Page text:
On Sunday, February 12, 2023, the Douglas County Sheriff’s Office received a report of a male who was deceased on public lands managed by the Bureau of Land Management (BLM) in Idleyld Park.
Deputies responded to the reported area and confirmed the death of 35-year-old Glide resident, Austin Mitchell Clark. The cause of death has been ruled a homicide; the circumstances of which remain under investigation. Detectives state the death is an isolated event and there is no threat to public safety.
The Douglas County Major Crimes Team is investigating the incident, with the Sheriff’s Office assigned as the lead investigating agency. Anyone with direct knowledge of Clark’s activities prior to Sunday, February 12, 2023, are encouraged to contact the Douglas County Sheriff’s Office Investigations Division at 541-440-4458.
The Douglas County Major Crimes Team consists of investigators from the Douglas County Sheriff’s Office, Roseburg Police Department and Oregon State Police working in consultation with the Douglas County District Attorney’s Office.
Oregonians who received a pandemic relief payment from the state in 2022 can now file their tax returns, the IRS said, and don’t need to report the $600 check as taxable income.
The federal agency earlier this month asked tax filers in Oregon and at least 18 other states who had received special payments or state tax refunds last year to hold off on filing their 2022 tax returns.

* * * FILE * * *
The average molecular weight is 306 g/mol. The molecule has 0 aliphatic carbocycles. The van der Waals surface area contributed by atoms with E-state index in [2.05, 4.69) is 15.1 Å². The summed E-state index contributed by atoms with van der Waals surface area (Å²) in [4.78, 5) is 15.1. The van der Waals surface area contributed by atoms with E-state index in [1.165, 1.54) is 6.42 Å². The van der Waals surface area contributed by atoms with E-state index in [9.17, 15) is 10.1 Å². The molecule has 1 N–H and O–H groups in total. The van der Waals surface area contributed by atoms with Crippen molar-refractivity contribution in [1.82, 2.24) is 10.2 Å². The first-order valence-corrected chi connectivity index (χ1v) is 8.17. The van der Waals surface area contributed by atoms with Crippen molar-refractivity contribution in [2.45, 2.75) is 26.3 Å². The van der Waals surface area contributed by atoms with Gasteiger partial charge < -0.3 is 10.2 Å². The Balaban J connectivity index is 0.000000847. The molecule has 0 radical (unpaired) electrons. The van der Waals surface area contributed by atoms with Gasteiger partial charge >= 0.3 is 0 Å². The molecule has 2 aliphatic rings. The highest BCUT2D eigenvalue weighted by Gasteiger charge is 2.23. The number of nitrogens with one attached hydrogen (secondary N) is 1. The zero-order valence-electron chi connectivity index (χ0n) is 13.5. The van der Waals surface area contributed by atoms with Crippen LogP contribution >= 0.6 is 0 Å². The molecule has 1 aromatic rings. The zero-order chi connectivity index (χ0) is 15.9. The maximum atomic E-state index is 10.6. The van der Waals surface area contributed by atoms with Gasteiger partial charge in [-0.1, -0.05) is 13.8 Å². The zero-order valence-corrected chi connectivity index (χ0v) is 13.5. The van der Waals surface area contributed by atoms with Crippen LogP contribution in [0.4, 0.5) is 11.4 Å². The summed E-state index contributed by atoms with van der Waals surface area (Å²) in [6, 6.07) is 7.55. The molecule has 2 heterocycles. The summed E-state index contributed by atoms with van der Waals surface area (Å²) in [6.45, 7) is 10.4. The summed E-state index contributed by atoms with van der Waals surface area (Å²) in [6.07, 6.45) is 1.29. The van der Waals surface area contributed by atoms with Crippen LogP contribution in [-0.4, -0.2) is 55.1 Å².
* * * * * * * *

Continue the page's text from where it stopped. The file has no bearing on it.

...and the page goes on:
On Friday it gave the all-clear for most of the states, including Oregon, saying it had determined taxpayers not need to report the payments “in the interest of sound tax administration and other factors.”
Oregon last summer issued $600 economic stimulus payments to 236,000 qualifying households. Most tax filers who qualified for the Oregon Earned Income Tax Credit on their 2020 tax filing received the payments automatically, either by direct deposit or mailed checks.
The Oregon Department of Revenue had said those payments aren’t taxable income, but the IRS wasn’t so sure and said it needed more time to examine the question before reaching the same conclusion.
Oregon Lawmakers Working To Make A Deal On Major Housing And Homelessness Bill
Lawmakers are working quickly to pass a massive housing and homelessness bill: House Bill 2001 is a combination of five housing bills which adds on to GovernorTina Kotek’s proposals.
House Bill 2001, a combination of five housing bills, adds on to Gov. Tina Kotek’s emergency order she signed on her first full day in office last month. It includes a number of different initiatives that both parties and various stakeholders have reached compromises on.
Lawmakers say they want it to be on the governor’s desk for signature by the end of March.
Kotek’s homelessness state of emergency left out 26 rural counties in Oregon. Her order was based on point-in-time counts. Those counts are one-time physical counts of homeless individuals that every region does each year. It determines how most federal funding is distributed.